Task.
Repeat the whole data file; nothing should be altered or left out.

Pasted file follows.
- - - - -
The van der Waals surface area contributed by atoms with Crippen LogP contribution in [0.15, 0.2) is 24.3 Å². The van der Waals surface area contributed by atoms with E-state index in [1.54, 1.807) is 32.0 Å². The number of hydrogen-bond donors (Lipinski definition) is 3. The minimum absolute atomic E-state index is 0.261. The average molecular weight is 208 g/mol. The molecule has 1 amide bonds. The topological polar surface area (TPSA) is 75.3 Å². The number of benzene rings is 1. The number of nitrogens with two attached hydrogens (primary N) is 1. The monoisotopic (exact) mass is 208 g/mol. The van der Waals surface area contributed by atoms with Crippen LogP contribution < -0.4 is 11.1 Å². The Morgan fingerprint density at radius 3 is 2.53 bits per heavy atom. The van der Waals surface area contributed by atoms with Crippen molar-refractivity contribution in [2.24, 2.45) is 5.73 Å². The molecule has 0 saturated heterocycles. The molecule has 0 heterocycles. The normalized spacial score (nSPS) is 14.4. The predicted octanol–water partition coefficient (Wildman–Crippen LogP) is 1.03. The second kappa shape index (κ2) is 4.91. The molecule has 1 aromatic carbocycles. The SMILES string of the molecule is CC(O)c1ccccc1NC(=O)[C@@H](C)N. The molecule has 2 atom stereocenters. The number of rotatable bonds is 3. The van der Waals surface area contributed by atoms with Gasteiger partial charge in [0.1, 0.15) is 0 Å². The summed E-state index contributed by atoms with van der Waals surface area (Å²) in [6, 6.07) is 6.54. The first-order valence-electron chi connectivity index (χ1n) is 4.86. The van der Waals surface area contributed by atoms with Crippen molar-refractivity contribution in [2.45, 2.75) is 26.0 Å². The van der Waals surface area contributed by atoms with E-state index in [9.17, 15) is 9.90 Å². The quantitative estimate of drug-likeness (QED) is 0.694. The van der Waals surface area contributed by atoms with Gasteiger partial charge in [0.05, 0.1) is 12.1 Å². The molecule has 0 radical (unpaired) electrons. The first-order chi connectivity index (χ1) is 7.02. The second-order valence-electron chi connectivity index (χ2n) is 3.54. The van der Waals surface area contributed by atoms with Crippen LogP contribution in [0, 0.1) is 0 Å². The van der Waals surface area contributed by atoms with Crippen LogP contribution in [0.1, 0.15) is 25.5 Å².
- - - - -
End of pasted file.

The van der Waals surface area contributed by atoms with Crippen LogP contribution in [0.15, 0.2) is 24.3 Å². The van der Waals surface area contributed by atoms with E-state index in [1.54, 1.807) is 32.0 Å². The number of hydrogen-bond donors (Lipinski definition) is 3. The minimum absolute atomic E-state index is 0.261. The average molecular weight is 208 g/mol. The molecule has 1 amide bonds. The topological polar surface area (TPSA) is 75.3 Å². The number of benzene rings is 1. The number of nitrogens with two attached hydrogens (primary N) is 1. The monoisotopic (exact) mass is 208 g/mol. The van der Waals surface area contributed by atoms with Crippen LogP contribution < -0.4 is 11.1 Å². The Morgan fingerprint density at radius 3 is 2.53 bits per heavy atom. The van der Waals surface area contributed by atoms with Crippen molar-refractivity contribution in [2.24, 2.45) is 5.73 Å². The molecule has 0 saturated heterocycles. The molecule has 0 heterocycles. The normalized spacial score (nSPS) is 14.4. The predicted octanol–water partition coefficient (Wildman–Crippen LogP) is 1.03. The second kappa shape index (κ2) is 4.91. The molecule has 1 aromatic carbocycles. The SMILES string of the molecule is CC(O)c1ccccc1NC(=O)[C@@H](C)N. The molecule has 2 atom stereocenters. The number of rotatable bonds is 3. The van der Waals surface area contributed by atoms with Gasteiger partial charge in [0.1, 0.15) is 0 Å². The summed E-state index contributed by atoms with van der Waals surface area (Å²) in [6, 6.07) is 6.54. The first-order valence-electron chi connectivity index (χ1n) is 4.86. The van der Waals surface area contributed by atoms with Crippen molar-refractivity contribution in [2.45, 2.75) is 26.0 Å². The van der Waals surface area contributed by atoms with E-state index in [9.17, 15) is 9.90 Å². The quantitative estimate of drug-likeness (QED) is 0.694. The van der Waals surface area contributed by atoms with Gasteiger partial charge in [0.05, 0.1) is 12.1 Å². The molecule has 0 radical (unpaired) electrons. The first-order chi connectivity index (χ1) is 7.02. The second-order valence-electron chi connectivity index (χ2n) is 3.54. The van der Waals surface area contributed by atoms with Crippen LogP contribution in [0, 0.1) is 0 Å². The van der Waals surface area contributed by atoms with Crippen LogP contribution in [0.1, 0.15) is 25.5 Å².